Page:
The video is shot with vintage pomp, incorporating home video shots and jump cuts of the two learning how to bake cookies and tie a tie. The music video had me chuckling a few times, especially with the twist of betrayal during the outro. The video ends with the director rhetorically asking: “Isn’t life one big lesson in letting go?” Maybe!
“Venus Fly” — Grimes ft. Janelle Monáe
From “Genisis” to “Flesh Without Blood,” Grimes‘ vision and directing style is unique and captivating. Presented orginally by Tidal and featuring Janelle Monáe, Venus Fly’s costume design is otherworldly with a black angel, bejeweled leather suits, and flaming ninja swords. The video is heavily edited, detaching time and space in the frames, focusing on Grimes and Monáe flaunting their martial arts moves, and ending with Grimes bathing in a tub of blood.
The credits are a mesmerizing extension of the music video with reflected, fast-forwarded frames.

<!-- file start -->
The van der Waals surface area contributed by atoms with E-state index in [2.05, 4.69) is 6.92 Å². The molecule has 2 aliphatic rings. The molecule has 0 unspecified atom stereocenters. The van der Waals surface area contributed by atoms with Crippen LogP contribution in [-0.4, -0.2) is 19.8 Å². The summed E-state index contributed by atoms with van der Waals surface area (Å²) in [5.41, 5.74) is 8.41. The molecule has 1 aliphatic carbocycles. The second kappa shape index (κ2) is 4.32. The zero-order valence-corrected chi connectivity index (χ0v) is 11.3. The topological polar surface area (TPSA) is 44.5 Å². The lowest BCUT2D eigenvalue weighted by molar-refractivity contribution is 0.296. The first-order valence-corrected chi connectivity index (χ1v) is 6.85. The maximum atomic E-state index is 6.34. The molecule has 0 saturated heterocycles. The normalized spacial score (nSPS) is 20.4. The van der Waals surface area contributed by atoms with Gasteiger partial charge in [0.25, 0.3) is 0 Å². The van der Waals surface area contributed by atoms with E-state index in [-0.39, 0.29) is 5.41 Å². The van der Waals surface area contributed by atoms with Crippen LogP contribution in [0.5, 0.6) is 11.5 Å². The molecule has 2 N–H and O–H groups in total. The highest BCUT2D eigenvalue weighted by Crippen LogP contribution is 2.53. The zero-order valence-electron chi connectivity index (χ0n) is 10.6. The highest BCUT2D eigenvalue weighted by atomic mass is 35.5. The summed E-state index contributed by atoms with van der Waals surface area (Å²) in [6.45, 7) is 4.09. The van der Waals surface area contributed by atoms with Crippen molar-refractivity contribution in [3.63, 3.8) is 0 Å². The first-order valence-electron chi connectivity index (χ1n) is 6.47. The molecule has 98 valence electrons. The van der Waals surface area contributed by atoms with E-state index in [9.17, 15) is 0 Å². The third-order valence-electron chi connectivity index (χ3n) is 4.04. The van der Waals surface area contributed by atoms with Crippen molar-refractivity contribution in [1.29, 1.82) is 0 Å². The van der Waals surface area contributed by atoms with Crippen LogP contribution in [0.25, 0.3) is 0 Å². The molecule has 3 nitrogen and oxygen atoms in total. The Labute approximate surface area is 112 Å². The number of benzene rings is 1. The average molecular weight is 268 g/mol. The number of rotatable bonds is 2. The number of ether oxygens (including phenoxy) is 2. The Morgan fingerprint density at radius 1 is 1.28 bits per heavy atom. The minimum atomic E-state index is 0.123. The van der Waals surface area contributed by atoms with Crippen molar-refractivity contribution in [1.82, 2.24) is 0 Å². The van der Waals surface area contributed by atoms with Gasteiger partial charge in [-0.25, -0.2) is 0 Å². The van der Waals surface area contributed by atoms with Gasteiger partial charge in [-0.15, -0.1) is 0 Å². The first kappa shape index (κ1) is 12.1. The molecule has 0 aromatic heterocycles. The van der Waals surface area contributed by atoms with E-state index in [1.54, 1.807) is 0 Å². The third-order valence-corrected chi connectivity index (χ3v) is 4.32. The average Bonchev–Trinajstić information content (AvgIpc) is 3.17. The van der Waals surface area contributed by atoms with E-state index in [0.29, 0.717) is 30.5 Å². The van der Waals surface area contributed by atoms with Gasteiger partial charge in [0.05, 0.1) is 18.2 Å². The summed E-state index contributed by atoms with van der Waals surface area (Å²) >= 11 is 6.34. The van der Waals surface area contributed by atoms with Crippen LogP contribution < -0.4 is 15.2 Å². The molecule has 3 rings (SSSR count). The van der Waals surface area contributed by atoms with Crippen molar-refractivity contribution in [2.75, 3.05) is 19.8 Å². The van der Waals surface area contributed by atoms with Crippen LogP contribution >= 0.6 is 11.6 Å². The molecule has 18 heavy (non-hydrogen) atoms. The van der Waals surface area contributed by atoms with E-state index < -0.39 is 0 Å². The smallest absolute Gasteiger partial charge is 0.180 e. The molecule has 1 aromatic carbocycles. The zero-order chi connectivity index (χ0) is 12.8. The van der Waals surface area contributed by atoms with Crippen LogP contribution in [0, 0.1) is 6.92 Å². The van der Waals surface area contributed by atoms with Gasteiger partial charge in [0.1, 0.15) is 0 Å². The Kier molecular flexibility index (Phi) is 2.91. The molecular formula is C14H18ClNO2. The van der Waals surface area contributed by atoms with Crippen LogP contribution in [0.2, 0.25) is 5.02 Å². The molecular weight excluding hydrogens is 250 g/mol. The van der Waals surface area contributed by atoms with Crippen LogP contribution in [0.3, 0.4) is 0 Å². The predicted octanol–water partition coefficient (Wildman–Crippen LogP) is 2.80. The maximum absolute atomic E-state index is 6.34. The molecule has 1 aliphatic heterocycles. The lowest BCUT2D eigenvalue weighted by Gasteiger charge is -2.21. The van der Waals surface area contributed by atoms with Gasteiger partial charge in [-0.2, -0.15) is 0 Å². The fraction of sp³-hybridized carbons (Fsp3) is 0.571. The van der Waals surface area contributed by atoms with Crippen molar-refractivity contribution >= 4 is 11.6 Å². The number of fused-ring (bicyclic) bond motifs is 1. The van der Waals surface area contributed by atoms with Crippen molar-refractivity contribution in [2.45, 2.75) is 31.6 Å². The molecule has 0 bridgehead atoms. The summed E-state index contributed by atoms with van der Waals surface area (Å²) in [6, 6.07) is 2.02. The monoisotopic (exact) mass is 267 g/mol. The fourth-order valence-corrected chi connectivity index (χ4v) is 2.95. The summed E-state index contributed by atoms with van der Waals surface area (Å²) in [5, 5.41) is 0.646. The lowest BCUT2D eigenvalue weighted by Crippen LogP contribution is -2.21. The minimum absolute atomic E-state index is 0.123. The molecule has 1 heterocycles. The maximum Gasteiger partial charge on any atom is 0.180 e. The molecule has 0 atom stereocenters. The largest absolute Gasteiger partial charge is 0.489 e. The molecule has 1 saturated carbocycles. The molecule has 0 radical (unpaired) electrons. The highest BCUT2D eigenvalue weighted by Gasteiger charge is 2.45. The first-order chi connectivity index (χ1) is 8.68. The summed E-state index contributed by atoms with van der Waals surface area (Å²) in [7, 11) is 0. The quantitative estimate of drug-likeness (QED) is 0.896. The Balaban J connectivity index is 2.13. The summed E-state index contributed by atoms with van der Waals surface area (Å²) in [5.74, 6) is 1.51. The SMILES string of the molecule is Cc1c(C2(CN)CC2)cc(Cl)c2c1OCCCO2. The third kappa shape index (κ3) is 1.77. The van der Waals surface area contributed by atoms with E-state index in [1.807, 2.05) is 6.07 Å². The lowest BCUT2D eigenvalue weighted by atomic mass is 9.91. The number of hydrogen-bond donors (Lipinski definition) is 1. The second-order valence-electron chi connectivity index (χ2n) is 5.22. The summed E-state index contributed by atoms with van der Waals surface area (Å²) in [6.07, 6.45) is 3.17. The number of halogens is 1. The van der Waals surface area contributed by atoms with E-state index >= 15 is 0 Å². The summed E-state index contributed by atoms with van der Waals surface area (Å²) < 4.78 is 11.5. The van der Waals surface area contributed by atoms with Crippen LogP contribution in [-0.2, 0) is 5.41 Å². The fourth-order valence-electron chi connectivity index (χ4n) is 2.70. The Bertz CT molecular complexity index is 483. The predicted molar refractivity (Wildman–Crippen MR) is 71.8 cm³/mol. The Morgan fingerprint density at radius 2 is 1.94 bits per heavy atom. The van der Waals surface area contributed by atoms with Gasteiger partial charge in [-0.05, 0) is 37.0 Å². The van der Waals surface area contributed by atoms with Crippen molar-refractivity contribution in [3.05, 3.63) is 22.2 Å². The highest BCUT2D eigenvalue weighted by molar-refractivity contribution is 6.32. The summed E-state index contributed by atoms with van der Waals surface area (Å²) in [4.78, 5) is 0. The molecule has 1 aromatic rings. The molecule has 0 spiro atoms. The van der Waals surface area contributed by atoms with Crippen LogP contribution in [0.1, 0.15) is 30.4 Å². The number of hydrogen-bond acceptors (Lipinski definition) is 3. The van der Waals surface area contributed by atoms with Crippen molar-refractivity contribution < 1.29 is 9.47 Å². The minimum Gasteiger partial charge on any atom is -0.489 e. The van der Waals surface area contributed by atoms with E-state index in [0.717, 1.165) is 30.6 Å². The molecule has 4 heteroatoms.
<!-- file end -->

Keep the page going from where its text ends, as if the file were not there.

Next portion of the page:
“POWA” — MIA
“POWA” is a self-directed music video by the artist herself, and is a rejection of idolized pop stars. The visual stunner is filmed in a desolate setting of barren land and cliffs above a river, while M.I.A. stands out draped in luxurious fabrics looking like the goddess she is.
The music video begins with M.I.A. lying in the bed of a truck filled with assorted flowers in pastel chiffon, and jumps to a group of choreographed dancers delivering an amazing stunt that makes you wish you had a crew large enough to pull off a wave like that.
“Love” — Lana Del Rey
Lana Del Rey hasn’t been particularly on target since 2012, but her music video for comeback single “Love” is dreamy, and makes you catch the butterflies from young love.